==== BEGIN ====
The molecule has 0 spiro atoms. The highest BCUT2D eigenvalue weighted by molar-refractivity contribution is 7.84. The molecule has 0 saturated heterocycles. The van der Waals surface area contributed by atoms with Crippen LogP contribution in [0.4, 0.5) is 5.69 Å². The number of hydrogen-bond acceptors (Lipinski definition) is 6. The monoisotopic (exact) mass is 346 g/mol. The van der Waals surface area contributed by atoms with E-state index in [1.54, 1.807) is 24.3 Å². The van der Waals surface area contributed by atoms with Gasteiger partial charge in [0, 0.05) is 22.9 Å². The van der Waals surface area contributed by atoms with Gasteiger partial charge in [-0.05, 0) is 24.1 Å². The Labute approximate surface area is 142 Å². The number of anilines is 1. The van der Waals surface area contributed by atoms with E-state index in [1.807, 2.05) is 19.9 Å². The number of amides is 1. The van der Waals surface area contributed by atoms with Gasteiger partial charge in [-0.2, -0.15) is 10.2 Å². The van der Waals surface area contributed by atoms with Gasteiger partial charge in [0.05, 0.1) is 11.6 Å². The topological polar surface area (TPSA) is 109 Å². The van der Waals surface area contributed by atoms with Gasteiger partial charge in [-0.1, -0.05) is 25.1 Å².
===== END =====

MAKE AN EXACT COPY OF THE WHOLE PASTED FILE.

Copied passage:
The molecule has 0 spiro atoms. The highest BCUT2D eigenvalue weighted by molar-refractivity contribution is 7.84. The molecule has 0 saturated heterocycles. The van der Waals surface area contributed by atoms with Crippen LogP contribution in [0.4, 0.5) is 5.69 Å². The number of hydrogen-bond acceptors (Lipinski definition) is 6. The monoisotopic (exact) mass is 346 g/mol. The van der Waals surface area contributed by atoms with E-state index in [1.54, 1.807) is 24.3 Å². The van der Waals surface area contributed by atoms with Gasteiger partial charge in [0, 0.05) is 22.9 Å². The van der Waals surface area contributed by atoms with Gasteiger partial charge in [-0.05, 0) is 24.1 Å². The Labute approximate surface area is 142 Å². The number of anilines is 1. The van der Waals surface area contributed by atoms with E-state index in [1.807, 2.05) is 19.9 Å². The number of amides is 1. The van der Waals surface area contributed by atoms with Gasteiger partial charge in [-0.2, -0.15) is 10.2 Å². The van der Waals surface area contributed by atoms with Gasteiger partial charge in [0.05, 0.1) is 11.6 Å². The topological polar surface area (TPSA) is 109 Å². The van der Waals surface area contributed by atoms with Gasteiger partial charge in [-0.1, -0.05) is 25.1 Å².